Financial Institutions and Markets Act (FIMA) almost in force – any day now
By Sybil Somaes, Managing Director of Compli-Serve Namibia
The recent announcement by the Ministry of Finance that the President has signed the FIM Bill into law has caused different reactions from players in the financial services industry in Namibia.
Many are still in denial, while some are eagerly awaiting the new regime. Regardless of your views, the promulgation of FIMA is now imminent and it is due to be published in the Government Gazette within the next few weeks. It’s important for the financial services industry to prepare themselves for the announcement of the effective date. This article serves as the second in a miniseries, unpacking specifics to consider within sub-sectors of the industry and will focus on insurance.
Compliance in Insurance: Know what to watch out for
The FIM Bill (or FIMA once it is official) spans some 400 pages, so it’s a big task to understand and comply with, yet just around the corner, compliance will be mandatory. Preparing properly for FIMA implementation depends on the sector you are in, and understanding your obligations as an insurer will be the focus of this article.
Unlike other industries, insurers registered under the Long-term Insurance or Short-term Insurance Acts of 1998, on the commencement date are deemed registered under FIMA subject to such adjustments as may be necessary, and any applicable Standard and the provisions of this Act that apply to insurers. Every applicant must have capital that meets the adequacy requirements provided for in the FIMA Standards.
Board composition and responsibilities
There are some changes to note here. Examples include that all directors (of which there must be at least five) must be Fit and Proper and 50% of directors need to be Namibian or have permanent residence, and a third of directors must be independent. These are just a few requirements listed among other key compliance considerations for insurers.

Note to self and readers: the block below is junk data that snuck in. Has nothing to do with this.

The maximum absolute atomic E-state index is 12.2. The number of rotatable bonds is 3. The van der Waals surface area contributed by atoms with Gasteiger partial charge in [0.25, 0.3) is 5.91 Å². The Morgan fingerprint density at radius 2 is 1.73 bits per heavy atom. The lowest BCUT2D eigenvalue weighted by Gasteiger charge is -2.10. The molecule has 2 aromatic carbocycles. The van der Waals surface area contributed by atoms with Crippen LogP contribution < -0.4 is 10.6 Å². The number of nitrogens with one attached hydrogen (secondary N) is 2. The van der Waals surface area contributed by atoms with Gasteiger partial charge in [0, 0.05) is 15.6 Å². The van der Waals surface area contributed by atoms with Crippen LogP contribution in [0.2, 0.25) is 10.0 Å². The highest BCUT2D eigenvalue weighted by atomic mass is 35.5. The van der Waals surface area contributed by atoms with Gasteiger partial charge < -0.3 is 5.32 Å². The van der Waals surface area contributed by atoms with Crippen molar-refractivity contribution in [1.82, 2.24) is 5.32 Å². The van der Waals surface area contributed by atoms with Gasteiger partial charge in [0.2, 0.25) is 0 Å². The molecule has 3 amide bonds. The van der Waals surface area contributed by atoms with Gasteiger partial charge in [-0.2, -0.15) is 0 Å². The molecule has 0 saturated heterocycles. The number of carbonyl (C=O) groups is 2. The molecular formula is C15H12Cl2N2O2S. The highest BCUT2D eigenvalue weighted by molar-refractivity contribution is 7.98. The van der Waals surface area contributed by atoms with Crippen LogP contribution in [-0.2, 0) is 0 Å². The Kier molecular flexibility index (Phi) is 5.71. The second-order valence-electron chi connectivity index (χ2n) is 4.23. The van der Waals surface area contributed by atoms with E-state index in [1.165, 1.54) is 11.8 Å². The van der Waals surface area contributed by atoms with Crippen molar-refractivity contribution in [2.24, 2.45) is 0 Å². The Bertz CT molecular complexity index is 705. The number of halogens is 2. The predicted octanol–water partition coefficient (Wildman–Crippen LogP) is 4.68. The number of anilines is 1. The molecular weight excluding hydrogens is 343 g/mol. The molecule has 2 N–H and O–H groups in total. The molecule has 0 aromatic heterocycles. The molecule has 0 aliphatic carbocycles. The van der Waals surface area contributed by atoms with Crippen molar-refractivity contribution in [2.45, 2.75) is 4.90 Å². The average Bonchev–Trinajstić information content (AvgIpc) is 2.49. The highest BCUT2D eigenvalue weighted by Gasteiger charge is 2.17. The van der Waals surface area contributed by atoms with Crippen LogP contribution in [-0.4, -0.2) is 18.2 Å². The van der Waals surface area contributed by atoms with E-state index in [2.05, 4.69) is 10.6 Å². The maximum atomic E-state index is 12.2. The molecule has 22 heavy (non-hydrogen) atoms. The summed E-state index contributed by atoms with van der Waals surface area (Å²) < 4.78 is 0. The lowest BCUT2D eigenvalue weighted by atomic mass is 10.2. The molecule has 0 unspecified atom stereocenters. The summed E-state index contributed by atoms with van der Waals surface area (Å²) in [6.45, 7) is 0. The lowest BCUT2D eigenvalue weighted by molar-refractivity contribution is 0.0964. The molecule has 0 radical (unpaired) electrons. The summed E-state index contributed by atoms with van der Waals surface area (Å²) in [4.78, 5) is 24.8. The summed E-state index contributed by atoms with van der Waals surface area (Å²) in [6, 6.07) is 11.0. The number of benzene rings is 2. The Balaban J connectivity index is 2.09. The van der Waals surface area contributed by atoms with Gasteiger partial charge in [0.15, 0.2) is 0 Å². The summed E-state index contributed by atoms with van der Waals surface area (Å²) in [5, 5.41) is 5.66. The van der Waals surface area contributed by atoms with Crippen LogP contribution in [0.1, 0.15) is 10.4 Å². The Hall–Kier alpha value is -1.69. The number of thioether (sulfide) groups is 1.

Make way for micro-insurance
A Regulation on micro-insurance introduces the concept of micro-insurance and provides the requirements applicable to the operation of a micro-insurance business. The global trend towards financial inclusion as well as the impact of COVID-19 show how many people are excluded from the insurance sector. It is the hope of Compli-Serve Namibia that the FIM Bill will stimulate innovation in this sector and contribute to financial inclusion of marginalised persons in the process.
Rules to follow
Every insurer and intermediary must have a code of conduct in place, which is to be binding on the insurer; its board; principal officer and other officers, as well as other employees and their clients. The Bill further provides the specific principles that need to be incorporated in the code of conduct of an insurer. Examples include a conflict- of-interest policy, workplace practices and a communication policy for stakeholders.
Compliance considers consumers
Consumer protection is at the core of governance and FIMA compliance focuses there too. Firms therefore need to be more transparent in their engagements with customers. Plain language is required in all documents presented to clients and this applies to all insurers, their Boards, directors, principal officers and employees.
Every insurer owes a fiduciary duty to its clients too that effectively states an insurer and any of its functionaries must act in the best interest of clients or investors; avoiding conflicts of interest and keeping client information confidential. There are more stringent requirements on point of sale information; it must be provided by an insurer to clients as well.
You can be fined by the Regulator if you ignore your compliance obligations, and could even lose your license altogether. FIMA comprises of 11 chapters corresponding to industry sub-sectors; chapter 2 outlines the specific requirements for insurers. An understanding of these as well as the Bill overall is your guide to compliance, and using outsourced compliance support can help to get you on track and prove to be a fruitful investment that saves both time and money overall.
Retirement funds face different requirements under FIMA, including new registration requirements. Furthermore their administrators are now required to be registered and will face their own compliance obligations. The key FIMA compliance for retirement funds considerations will be addressed in the next article in this series.